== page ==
Certainly it can be said that TV is a nice distraction. One doesn't have to think and images - often entertaining or aesthetically pleasing - are delivered to you directly while you sit on the couch, relax after a shower, or prepare and consume a delicious meal. You can watch a situation comedy during the evening hours - prime time as it is referred to in the parlance of the profession - and not have to think. You can laugh at other people's foibles and be amused at the antics acted out on a magical box that you share your room with. All these images are really are just pictures that move - with no real purpose in mind - and make sounds and speak in voices - with very little meaning. Again and again, the same pictures and such.
nothing on TVClick thumbnail to view full-size
My Brief Experience with Cable
I spent quite a bit of time with my television on prior to June 2009. Usually I left it on for background noise and would keep it on to anticipate the shows I really wanted to watch - late night talk shows mostly. When regular TV went off the air, I didn't go out and buy a new antenna. I waited a bit and debated whether I should or not. When an offer from the cable company came, I decided to try it out for a little bit. After all, the bundle included Wi-Fi - which is what I really wanted - and a telephone line - which I didn't need.
My experience with cable television taught me one thing: TV is an unnecessary luxury. I tried finding some interesting shows to watch and the ones that I picked were rebroadcast several times a day - every day. There was a lot of reality television programming and most of the shows were very similar: for example there were several that involved fixing up a business establishment:
Restaurant Rescue and Bar Rescue are two examples. These were no different than the house fix up programs either which were very common. They all involved the similar idea of taking a failing business and fixing it up into something nice that made money. The exact format was the same for all the programs involved and for every episode of each program.
There were a few other examples of shows that I found appealing: How It's Made and 1,000 Ways to Die were a couple of others that come to mind right now. But they were repeated several times each day - it almost seemed as if there were channels that showed the same program continuously and there were over 500 channels I could access with my cable option.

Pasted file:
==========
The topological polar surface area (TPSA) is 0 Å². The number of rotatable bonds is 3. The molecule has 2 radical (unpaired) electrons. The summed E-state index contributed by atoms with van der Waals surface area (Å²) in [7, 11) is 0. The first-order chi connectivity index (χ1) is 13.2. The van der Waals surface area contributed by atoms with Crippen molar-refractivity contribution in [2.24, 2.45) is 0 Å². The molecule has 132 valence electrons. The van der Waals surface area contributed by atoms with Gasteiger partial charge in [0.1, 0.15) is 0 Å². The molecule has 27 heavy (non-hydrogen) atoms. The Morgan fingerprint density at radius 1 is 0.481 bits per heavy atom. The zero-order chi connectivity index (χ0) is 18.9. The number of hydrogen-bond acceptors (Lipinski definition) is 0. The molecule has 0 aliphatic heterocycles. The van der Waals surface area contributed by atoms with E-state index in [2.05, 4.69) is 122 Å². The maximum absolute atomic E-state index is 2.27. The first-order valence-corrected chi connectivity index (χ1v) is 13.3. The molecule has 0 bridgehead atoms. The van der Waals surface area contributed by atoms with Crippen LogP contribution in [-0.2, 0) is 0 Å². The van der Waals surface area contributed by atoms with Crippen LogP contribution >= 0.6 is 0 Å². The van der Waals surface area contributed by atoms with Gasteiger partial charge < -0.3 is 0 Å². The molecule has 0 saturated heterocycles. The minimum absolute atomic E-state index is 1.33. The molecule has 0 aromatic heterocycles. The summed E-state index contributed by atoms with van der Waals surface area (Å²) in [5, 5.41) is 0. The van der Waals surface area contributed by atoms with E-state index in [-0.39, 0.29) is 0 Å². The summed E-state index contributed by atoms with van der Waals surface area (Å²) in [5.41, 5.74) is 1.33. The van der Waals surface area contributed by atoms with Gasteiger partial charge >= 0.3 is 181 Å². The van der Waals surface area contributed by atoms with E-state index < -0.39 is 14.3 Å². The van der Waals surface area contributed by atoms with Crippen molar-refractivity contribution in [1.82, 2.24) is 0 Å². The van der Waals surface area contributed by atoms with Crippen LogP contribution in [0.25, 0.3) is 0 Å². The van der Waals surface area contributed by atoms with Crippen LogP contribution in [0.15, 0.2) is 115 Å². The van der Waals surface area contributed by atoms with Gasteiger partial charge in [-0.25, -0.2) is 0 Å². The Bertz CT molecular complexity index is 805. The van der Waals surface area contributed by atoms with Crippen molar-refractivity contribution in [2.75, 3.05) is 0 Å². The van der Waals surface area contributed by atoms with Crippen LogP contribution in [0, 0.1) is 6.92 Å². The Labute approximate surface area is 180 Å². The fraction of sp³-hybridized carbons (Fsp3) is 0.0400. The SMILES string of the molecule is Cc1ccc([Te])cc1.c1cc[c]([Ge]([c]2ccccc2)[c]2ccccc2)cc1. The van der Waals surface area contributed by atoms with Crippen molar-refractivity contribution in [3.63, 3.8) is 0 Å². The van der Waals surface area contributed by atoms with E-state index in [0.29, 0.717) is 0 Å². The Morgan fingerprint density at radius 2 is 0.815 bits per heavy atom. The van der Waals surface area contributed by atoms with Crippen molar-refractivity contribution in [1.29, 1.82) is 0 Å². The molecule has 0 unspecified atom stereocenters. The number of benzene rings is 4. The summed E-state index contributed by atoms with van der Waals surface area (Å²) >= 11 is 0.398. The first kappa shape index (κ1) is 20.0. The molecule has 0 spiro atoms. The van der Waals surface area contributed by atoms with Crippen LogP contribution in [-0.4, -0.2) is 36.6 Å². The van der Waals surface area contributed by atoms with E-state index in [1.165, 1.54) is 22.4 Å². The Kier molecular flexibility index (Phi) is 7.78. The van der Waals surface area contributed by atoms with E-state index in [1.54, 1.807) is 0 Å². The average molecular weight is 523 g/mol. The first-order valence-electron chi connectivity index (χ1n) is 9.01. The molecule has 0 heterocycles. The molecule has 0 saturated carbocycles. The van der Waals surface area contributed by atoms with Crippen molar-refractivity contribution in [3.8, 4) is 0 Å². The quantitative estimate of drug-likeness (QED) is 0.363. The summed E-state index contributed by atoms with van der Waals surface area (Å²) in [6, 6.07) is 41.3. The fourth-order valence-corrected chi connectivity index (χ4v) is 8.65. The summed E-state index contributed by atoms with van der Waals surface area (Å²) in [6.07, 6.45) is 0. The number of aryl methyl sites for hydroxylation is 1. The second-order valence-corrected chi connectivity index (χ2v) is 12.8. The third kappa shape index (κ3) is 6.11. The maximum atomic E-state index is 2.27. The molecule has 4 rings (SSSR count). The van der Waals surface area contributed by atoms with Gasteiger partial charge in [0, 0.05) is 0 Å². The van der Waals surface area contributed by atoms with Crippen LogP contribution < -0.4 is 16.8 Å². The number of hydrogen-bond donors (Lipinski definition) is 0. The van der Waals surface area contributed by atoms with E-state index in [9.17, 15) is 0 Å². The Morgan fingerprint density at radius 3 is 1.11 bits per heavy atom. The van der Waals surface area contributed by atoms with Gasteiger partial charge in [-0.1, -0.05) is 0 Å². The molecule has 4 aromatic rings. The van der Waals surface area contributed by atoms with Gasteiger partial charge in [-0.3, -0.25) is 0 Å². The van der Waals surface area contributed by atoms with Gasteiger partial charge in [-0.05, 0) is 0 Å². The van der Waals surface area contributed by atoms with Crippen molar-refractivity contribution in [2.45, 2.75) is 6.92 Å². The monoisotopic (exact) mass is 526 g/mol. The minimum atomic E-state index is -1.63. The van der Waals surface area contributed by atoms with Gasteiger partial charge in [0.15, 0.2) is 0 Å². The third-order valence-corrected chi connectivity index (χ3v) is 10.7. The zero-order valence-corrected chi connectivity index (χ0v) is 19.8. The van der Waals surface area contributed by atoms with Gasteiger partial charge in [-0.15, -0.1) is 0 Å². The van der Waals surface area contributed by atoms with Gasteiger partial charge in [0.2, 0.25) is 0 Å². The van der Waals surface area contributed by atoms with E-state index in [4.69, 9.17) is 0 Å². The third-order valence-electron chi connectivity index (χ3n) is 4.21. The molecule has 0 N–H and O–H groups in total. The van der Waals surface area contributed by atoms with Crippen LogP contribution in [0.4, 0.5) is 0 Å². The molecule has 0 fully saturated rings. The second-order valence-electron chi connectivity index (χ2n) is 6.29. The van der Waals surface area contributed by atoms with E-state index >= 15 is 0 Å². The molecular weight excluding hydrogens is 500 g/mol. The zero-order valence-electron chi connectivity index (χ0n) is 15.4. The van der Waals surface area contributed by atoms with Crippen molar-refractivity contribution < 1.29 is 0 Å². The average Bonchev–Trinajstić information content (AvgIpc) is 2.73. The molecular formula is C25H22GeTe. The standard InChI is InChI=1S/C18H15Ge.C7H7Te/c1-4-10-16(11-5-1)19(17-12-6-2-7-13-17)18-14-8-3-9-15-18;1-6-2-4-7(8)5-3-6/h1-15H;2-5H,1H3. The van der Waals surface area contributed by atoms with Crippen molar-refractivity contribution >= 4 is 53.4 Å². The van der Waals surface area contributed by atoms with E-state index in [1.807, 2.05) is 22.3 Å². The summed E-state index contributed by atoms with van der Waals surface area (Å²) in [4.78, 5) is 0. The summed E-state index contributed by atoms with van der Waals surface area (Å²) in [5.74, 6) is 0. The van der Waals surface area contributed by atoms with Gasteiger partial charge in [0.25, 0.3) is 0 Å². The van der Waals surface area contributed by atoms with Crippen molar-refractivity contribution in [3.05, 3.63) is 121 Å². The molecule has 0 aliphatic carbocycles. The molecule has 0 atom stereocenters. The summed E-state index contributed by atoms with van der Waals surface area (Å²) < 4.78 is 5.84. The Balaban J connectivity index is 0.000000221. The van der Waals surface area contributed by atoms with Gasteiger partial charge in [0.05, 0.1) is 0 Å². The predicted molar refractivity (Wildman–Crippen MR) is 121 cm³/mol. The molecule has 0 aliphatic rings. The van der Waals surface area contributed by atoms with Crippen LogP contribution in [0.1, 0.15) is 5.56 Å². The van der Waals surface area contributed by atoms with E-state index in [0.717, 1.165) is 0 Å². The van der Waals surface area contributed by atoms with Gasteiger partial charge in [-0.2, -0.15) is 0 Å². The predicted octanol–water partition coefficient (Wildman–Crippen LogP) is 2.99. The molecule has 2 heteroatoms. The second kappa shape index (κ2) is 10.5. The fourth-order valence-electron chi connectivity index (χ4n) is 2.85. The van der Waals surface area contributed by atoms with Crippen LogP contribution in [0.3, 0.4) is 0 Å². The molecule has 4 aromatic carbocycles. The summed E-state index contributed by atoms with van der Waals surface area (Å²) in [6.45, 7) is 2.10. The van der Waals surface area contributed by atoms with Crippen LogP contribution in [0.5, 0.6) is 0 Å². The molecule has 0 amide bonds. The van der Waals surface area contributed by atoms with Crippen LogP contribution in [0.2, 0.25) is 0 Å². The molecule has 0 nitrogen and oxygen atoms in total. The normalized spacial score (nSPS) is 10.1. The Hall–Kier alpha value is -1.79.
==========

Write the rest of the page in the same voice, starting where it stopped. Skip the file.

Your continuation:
Then I also realized that some of the shows like 1,000 Ways to Die or Worlds Dumbest Criminals really were not that entertaining. I found myself laughing at situations that really were not that funny. Most of the stories focused on someone else's misfortunes or bad luck and the stories were anything but humorous.
I didn't like the person I was becoming because of these television shows and I could sense my brain morphing into something that I wasn't sure it could recover from.
At this point, I realized how toxic television programming is.
In case you have never seen 1,000 Ways to Die:
Another episode of the same show
How long do you think you could go without TV?
Other Distractions to Occupy Your Time
There are many other things you could do with your time than watch television. It's rather amusing because when I tell people that I don't own a TV, they always ask me "Well, what do you do?". That's rather odd and the underlying implication is that, for most people, media seems to be the main recreational activity people do outside of work.
Besides, the influence of media is what most people attribute modern day violence to and I agree. Media culture is slowly destroying our minds and changing our society into something not so good. I am very convinced that we would all be better off without it.
While I don't think I have made that strong an argument for turning off your television or that I've managed to completely provide a narrative describing my relinquishment with it, I hope I've offered some inspiration.
TV has been called the "idiot box", the "boob tube" and a "vast wasteland" for a reason. It is an opiate of sorts that occupies our time and brains rather than providing us with meaningful stimulation.
Not only does media influence our society in negative ways, but we as a people are paying way too much attention to celebrity. We don't need actors telling us how to think politically or complaining about issues which they are often exempt from.
It really doesn't make sense.
Is there too much violence on television?
This content is accurate and true to the best of the author’s knowledge and is not meant to substitute for formal and individualized advice from a qualified professional.
© 2017 Finn